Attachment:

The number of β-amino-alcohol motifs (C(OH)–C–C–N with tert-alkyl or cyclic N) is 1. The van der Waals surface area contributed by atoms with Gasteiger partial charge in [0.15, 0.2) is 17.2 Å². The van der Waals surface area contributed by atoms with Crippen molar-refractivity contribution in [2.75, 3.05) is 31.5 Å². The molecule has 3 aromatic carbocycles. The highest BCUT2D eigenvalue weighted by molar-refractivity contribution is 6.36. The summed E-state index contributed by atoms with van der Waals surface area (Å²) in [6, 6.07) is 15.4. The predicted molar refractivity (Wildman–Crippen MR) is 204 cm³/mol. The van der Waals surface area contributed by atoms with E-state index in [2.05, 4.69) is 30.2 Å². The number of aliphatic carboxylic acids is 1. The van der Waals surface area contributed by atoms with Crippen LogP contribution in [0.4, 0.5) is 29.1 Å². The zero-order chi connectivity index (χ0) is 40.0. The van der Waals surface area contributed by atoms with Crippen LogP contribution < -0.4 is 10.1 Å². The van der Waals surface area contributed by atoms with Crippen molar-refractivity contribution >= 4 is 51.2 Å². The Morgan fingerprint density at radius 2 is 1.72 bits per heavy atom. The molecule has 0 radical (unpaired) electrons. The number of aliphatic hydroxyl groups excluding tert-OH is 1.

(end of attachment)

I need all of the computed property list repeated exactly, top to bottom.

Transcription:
The number of β-amino-alcohol motifs (C(OH)–C–C–N with tert-alkyl or cyclic N) is 1. The van der Waals surface area contributed by atoms with Gasteiger partial charge in [0.15, 0.2) is 17.2 Å². The van der Waals surface area contributed by atoms with Crippen molar-refractivity contribution in [2.75, 3.05) is 31.5 Å². The molecule has 3 aromatic carbocycles. The highest BCUT2D eigenvalue weighted by molar-refractivity contribution is 6.36. The summed E-state index contributed by atoms with van der Waals surface area (Å²) in [6, 6.07) is 15.4. The predicted molar refractivity (Wildman–Crippen MR) is 204 cm³/mol. The van der Waals surface area contributed by atoms with E-state index in [2.05, 4.69) is 30.2 Å². The number of aliphatic carboxylic acids is 1. The van der Waals surface area contributed by atoms with Crippen LogP contribution in [0.4, 0.5) is 29.1 Å². The zero-order chi connectivity index (χ0) is 40.0. The van der Waals surface area contributed by atoms with Crippen LogP contribution < -0.4 is 10.1 Å². The van der Waals surface area contributed by atoms with Crippen molar-refractivity contribution >= 4 is 51.2 Å². The Morgan fingerprint density at radius 2 is 1.72 bits per heavy atom. The molecule has 0 radical (unpaired) electrons. The number of aliphatic hydroxyl groups excluding tert-OH is 1.